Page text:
|CR Isleib with his engineer corps in Wales, 1944|
|Lucy's husband John before Vietnam|
I have a number of veterans in my family--my brother served in the Marines for 25 years, my father-in-law served in the Navy, my husband served in the Army during the Vietnam years, and my father served as an Army engineer in Europe during World War II. My dad stayed in touch with his Army Corps of Engineers right up until the year he died. I often think this experience was the most important of his life. He bonded fiercely with his fellow soldiers and was fiercely proud of his service to our country. For my father and all veterans, I salute you!
RHYS BOWEN: Remembrance Sunday is a big deal in England. Everyone buys a poppy to wear in their lapel. I remember going to the Cenotaph in Whitehall, standing on a cold, bleak, November day watching the parade and the queen laying her wreath on the tomb of the unknown soldier.... with tears running down my cheeks. Also watching the service at the Albert Hall the night before when poppies fall from the ceiling.
My father served in World War II and was in North Africa then in Palestine. He took part in El Alemein. And it's funny, Lucy, but in many ways it was a highlight of his life. The intense camaraderie in the face of such hardship and danger made men know they were alive and appreciate every little thing. All my uncles were also in the British forces during the war--army, air force and navy. I think that war was the last time we had a clear knowledge of good versus evil and evil had to be stopped. Since then all conflicts have been gray areas, haven't they?
SUSAN ELIA MACNEAL: My godfather, Al Dorr, served in the Vietnam War. He then continued in the Army Reserves, and was part of the force deployed to New York City after the events of September 11. I know I felt better with him there! Also, my father and grandfather served in World War II. Hats off to all our veterans.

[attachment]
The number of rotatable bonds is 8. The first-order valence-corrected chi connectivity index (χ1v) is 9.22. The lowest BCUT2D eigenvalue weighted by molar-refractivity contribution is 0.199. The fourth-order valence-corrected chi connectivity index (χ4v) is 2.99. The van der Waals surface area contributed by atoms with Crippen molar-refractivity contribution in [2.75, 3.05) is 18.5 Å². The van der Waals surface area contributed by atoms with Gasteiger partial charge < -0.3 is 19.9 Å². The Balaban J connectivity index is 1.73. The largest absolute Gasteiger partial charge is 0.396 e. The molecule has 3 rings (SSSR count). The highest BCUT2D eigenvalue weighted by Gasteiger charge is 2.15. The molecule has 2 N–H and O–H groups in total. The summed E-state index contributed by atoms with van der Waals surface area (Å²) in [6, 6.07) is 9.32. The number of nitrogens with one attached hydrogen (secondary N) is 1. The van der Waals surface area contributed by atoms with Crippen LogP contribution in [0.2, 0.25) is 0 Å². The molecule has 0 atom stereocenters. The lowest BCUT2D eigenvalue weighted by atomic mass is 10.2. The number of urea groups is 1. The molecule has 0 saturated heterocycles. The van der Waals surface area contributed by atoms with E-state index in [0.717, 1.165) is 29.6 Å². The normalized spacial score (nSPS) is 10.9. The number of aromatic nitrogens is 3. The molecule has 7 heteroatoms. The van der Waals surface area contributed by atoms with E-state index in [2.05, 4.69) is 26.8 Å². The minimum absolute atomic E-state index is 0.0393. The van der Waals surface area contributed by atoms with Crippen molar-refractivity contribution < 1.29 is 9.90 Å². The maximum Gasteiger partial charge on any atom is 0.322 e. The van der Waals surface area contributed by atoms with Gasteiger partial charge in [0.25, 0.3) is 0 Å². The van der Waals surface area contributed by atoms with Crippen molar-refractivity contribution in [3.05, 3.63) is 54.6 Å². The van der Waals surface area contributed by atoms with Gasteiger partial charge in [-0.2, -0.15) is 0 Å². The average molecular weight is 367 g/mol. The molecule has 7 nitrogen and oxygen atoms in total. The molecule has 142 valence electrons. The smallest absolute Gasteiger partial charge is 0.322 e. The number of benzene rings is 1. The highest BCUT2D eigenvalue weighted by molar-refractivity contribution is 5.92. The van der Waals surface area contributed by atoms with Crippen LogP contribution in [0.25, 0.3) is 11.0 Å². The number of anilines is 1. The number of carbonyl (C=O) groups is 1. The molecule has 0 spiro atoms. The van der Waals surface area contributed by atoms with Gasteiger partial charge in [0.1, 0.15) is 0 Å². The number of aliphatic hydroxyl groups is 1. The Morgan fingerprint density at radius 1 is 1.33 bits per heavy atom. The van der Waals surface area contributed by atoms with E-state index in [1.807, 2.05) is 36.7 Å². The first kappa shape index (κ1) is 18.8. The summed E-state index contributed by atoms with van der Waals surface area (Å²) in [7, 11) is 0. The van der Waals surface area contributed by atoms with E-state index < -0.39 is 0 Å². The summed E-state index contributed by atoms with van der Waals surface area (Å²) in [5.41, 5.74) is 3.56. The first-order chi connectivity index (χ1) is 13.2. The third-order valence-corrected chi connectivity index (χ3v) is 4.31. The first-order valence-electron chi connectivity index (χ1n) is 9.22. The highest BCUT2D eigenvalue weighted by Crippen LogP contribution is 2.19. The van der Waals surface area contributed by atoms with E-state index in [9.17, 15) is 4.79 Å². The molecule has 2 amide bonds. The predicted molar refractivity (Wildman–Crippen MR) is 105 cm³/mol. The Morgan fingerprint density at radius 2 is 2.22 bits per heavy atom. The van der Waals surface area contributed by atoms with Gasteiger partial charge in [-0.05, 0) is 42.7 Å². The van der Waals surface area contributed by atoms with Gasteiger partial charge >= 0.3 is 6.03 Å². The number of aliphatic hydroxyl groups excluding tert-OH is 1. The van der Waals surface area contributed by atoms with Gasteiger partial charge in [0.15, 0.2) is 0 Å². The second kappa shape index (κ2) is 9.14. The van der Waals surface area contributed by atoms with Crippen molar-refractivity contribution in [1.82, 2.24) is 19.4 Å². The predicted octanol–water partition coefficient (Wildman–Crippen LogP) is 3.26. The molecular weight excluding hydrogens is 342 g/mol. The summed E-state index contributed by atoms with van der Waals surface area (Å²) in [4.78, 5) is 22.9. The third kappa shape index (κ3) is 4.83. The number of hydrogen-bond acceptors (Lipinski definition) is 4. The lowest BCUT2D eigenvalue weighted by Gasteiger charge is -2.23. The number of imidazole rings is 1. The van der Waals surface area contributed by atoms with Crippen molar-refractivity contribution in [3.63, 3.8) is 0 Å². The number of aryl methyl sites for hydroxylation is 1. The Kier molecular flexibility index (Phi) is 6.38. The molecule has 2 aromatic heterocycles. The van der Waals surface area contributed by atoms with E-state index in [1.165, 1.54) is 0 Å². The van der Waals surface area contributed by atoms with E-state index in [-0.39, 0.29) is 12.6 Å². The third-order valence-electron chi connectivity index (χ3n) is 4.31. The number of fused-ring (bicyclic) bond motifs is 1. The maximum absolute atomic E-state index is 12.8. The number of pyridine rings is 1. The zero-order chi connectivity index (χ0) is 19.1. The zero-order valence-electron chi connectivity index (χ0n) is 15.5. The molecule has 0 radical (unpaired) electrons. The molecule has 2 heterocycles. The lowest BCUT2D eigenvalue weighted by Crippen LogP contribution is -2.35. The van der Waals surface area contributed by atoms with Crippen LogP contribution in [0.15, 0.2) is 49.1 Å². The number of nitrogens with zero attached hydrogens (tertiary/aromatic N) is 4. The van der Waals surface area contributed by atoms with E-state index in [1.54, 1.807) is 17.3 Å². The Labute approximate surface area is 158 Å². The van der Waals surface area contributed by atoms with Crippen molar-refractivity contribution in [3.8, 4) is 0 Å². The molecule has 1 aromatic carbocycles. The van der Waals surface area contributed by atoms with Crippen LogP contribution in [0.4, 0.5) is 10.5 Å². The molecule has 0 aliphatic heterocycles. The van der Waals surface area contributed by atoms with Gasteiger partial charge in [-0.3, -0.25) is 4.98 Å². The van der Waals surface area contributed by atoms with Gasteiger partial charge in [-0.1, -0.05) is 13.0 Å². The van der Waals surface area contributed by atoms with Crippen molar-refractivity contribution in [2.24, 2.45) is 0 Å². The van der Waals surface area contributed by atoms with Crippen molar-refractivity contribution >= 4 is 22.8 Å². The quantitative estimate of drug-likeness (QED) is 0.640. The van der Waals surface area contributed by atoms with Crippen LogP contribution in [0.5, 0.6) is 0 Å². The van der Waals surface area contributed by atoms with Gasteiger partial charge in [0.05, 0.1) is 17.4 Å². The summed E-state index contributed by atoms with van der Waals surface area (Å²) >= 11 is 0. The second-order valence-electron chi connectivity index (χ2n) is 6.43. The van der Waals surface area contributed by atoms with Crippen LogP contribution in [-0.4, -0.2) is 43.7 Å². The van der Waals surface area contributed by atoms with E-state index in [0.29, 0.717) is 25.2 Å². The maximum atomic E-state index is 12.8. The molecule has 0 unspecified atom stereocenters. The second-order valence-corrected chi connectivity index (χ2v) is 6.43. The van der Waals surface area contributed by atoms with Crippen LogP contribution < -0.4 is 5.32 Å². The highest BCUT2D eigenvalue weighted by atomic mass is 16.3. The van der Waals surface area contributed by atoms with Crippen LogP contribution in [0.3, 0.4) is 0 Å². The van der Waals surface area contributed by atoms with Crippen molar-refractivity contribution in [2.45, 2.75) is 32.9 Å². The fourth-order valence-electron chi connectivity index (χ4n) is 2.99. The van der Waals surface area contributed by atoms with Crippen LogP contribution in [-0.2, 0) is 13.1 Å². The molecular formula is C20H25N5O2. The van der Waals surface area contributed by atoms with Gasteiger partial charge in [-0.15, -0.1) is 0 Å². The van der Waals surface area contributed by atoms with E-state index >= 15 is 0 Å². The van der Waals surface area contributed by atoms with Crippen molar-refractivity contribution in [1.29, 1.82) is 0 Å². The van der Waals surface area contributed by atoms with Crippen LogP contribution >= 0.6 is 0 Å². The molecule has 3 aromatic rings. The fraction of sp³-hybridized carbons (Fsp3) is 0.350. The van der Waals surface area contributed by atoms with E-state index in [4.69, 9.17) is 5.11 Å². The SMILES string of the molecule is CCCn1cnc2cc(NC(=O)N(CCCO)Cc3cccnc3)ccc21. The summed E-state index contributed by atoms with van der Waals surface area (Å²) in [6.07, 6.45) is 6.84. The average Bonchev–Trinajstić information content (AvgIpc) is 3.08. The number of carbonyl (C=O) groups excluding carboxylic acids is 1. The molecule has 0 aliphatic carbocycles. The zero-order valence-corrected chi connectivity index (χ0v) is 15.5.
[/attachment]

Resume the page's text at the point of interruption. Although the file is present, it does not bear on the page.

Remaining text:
HANK PHILLIPPI RYAN: My father was in the Battle of the Bulge. You have to imagine it--there he was, a bookish, musical, thoughtful 18 year old--he and high school classmate Kurt Vonnegut were captured by the Germans and taken to a prison camp. I say "taken"-- in reality, they were marched through the snow. Dad got a Purple Heart, and will not discuss it. Not a word about any of it. For years, all I knew what that he and Vonnegut would trade their cigarettes for writing paper.
Several years ago we were in someone's house, in their library, and Dad saw a paperback edition of an Untermeyer poetry anthology. He pulled it from the shelf and said--this is just like the book of poetry I carried with me during the war.
I said-you carried a book of poetry? Why?
And he said--to remind me there is beauty in the world.
DEBORAH CROMBIE: Hank, what a wonderful story about your dad.
My father didn't serve in WWII. He was already in his mid-thirties, with a business and a young child (my older brother.) He was such a gentle, sensitive man that I can't imagine he would have survived it.
Both of my mother's brothers served. The dashing Air Force pilot in the photo is my uncle Bill Dozier. Neither he, nor my uncle Tom, who was in the Navy, ever talked about their war.
My husband's father, Paul Wilson, was an army doctor in Germany in the late fifties. He never saw battle but still served his country.
Reds, any special Veterans you'd like to tell us about today?